Stephen Colbert Says The Las Vegas Attack Gives Trump A Chance To Do The Right Thing

The Late Show didn't begin with comedy on Monday night. Instead, host Stephen Colbert soberly addressed the studio audience, speaking out on the mass shooting in Las Vegas on Sunday night. "Today the national conversation is about the shooting in Las Vegas, and jokes aren't appropriate to address the shock, and the grief, and the anger we all feel," he acknowledged. Then Colbert implored Trump to take action after Las Vegas. He acknowledged the very real need for prayers for the victims, but argued that won't be enough.

Colbert tried to convince Trump to "do something the last two presidents haven’t been able to do: pass any kind of common sense gun legislation that the vast majority of Americans want."

He started off with Trump's own words, that the attack was "an act of pure evil." Colbert didn't disagree. "I think he’s right,” Colbert started. “So what then are we willing to do to combat pure evil?" He had an argument:

The answer can't be nothing. It can't. This time it was a concert in Las Vegas. Last time it was Republican congressmen, and their staff, under fire on the ball field ... Doing nothing is cowardice. Doing something will take courage.
The Late Show with Stephen Colbert on YouTube

That might seem like a tall order for a divided Congress and a divided country. But, Colbert pointed out, just last week Rep. Steve Scalise, the Louisiana Republican congressman who has been recovering from gunshot wounds from that baseball game attack, returned to Congress. "Scalise returned to the floor and was greeted by a bipartisan hero's welcome," Colbert said. "It was the kind of moment that gives you hope that Congress might work together for the common good."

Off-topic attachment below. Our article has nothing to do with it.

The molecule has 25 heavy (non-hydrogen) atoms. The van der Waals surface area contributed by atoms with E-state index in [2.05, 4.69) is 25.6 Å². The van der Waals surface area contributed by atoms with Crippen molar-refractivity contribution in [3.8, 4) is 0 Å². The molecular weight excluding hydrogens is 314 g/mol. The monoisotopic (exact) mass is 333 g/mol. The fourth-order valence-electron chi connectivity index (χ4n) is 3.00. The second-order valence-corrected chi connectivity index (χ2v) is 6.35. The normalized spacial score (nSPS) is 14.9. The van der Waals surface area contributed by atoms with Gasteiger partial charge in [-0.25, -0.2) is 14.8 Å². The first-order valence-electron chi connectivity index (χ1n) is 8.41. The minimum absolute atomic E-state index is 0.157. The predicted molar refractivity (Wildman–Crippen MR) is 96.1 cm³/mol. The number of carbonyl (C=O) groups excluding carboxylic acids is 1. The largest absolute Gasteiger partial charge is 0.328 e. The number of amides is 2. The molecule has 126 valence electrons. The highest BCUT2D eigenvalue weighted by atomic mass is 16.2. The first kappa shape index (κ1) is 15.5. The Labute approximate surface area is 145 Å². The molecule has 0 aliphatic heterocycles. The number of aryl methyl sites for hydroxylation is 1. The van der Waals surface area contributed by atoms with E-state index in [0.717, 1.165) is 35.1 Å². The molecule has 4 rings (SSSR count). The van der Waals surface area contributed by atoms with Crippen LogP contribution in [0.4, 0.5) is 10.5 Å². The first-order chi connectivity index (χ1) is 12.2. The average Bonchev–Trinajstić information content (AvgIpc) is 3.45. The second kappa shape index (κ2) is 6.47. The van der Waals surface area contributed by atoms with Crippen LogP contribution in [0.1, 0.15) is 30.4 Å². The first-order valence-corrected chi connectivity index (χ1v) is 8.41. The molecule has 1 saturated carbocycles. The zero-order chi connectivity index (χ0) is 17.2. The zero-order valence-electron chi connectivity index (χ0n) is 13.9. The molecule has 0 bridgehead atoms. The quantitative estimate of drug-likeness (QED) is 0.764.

Colbert gave them a few ideas for what they could try and pass. "The bar is so low that Congress can be heroes by doing literally anything," Colbert said before listing off some ideas. "Universal background checks, or come up with a better answer. Enforce Obama's executive order that denied mentally ill gun purchases, or a better answer. Reinstate the assault weapons ban, or come up with a better answer. Anything but nothing."

Then he explained how it's not just Congress that has needed to be courageous. "It took courage for the first responders to rush in and do their jobs. It took courage for people in Las Vegas simply to go about their day today."

Then he called on Trump to make the change. “Now, President Trump, you said you want to be a transformative president, who doesn’t care about the way things have always been done in Washington D.C. This is your chance to prove it, and I mean it sincerely," Colbert said.

He tried to explain to Trump one way to get it through. "You do not owe the Republicans anything. You know the Republicans tried to stop you from being president. Well, screw 'em. You want to make America great again?" Colbert asked.

Colbert acknowledged those who were grieving and suffering, but he argued that was even more a reason to act. "Once again we want to send our thoughts and prayers to the victims and their families, and everyone who was hurt by this unimaginable cruelty," Colbert said. "Now terrible things happen in the world, sometimes like today we feel they've risen to a new level, but we cannot accept that as a new normal."

He ended with a final plea to the president. "Because if we are facing pure evil, then by all means offer thoughts and prayers, but think about what you need to do, and then pray for the courage to do it."